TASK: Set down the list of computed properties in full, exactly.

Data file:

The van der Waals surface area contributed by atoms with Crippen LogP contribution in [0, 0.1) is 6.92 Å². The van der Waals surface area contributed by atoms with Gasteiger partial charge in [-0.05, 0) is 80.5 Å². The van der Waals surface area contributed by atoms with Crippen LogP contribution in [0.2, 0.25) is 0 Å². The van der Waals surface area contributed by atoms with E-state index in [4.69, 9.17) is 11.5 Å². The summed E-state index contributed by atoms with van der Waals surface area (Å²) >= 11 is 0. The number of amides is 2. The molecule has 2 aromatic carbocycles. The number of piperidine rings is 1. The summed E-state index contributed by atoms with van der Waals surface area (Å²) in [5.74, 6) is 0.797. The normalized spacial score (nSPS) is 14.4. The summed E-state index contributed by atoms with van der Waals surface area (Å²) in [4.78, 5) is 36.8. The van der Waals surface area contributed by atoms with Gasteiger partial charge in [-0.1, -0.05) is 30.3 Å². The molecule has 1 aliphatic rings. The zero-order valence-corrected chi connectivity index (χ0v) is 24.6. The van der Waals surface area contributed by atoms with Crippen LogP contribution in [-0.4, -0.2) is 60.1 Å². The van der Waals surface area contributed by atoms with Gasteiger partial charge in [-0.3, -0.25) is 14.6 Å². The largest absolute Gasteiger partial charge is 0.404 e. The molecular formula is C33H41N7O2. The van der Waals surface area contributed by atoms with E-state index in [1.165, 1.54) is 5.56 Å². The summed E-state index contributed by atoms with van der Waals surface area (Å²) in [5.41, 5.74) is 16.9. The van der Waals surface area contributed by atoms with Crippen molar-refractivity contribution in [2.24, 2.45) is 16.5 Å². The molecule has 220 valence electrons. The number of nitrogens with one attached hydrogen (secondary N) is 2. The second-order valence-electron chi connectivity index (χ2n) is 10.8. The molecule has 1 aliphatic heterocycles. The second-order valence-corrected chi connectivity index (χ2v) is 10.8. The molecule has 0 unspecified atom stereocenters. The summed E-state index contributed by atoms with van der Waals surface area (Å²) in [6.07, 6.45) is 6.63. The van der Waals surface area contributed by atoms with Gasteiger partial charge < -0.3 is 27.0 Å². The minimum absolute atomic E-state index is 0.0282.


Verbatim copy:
The van der Waals surface area contributed by atoms with Crippen LogP contribution in [0, 0.1) is 6.92 Å². The van der Waals surface area contributed by atoms with Gasteiger partial charge in [-0.05, 0) is 80.5 Å². The van der Waals surface area contributed by atoms with Crippen LogP contribution in [0.2, 0.25) is 0 Å². The van der Waals surface area contributed by atoms with E-state index in [4.69, 9.17) is 11.5 Å². The summed E-state index contributed by atoms with van der Waals surface area (Å²) >= 11 is 0. The number of amides is 2. The molecule has 2 aromatic carbocycles. The number of piperidine rings is 1. The summed E-state index contributed by atoms with van der Waals surface area (Å²) in [5.74, 6) is 0.797. The normalized spacial score (nSPS) is 14.4. The summed E-state index contributed by atoms with van der Waals surface area (Å²) in [4.78, 5) is 36.8. The van der Waals surface area contributed by atoms with Gasteiger partial charge in [-0.1, -0.05) is 30.3 Å². The molecule has 1 aliphatic rings. The zero-order valence-corrected chi connectivity index (χ0v) is 24.6. The van der Waals surface area contributed by atoms with Crippen LogP contribution in [-0.4, -0.2) is 60.1 Å². The van der Waals surface area contributed by atoms with Gasteiger partial charge in [-0.3, -0.25) is 14.6 Å². The largest absolute Gasteiger partial charge is 0.404 e. The molecular formula is C33H41N7O2. The van der Waals surface area contributed by atoms with E-state index in [1.165, 1.54) is 5.56 Å². The summed E-state index contributed by atoms with van der Waals surface area (Å²) in [5.41, 5.74) is 16.9. The van der Waals surface area contributed by atoms with Crippen molar-refractivity contribution in [2.24, 2.45) is 16.5 Å². The molecule has 220 valence electrons. The number of nitrogens with one attached hydrogen (secondary N) is 2. The second-order valence-electron chi connectivity index (χ2n) is 10.8. The molecule has 1 aliphatic heterocycles. The second-order valence-corrected chi connectivity index (χ2v) is 10.8. The molecule has 0 unspecified atom stereocenters. The summed E-state index contributed by atoms with van der Waals surface area (Å²) in [6.07, 6.45) is 6.63. The van der Waals surface area contributed by atoms with Gasteiger partial charge < -0.3 is 27.0 Å². The minimum absolute atomic E-state index is 0.0282.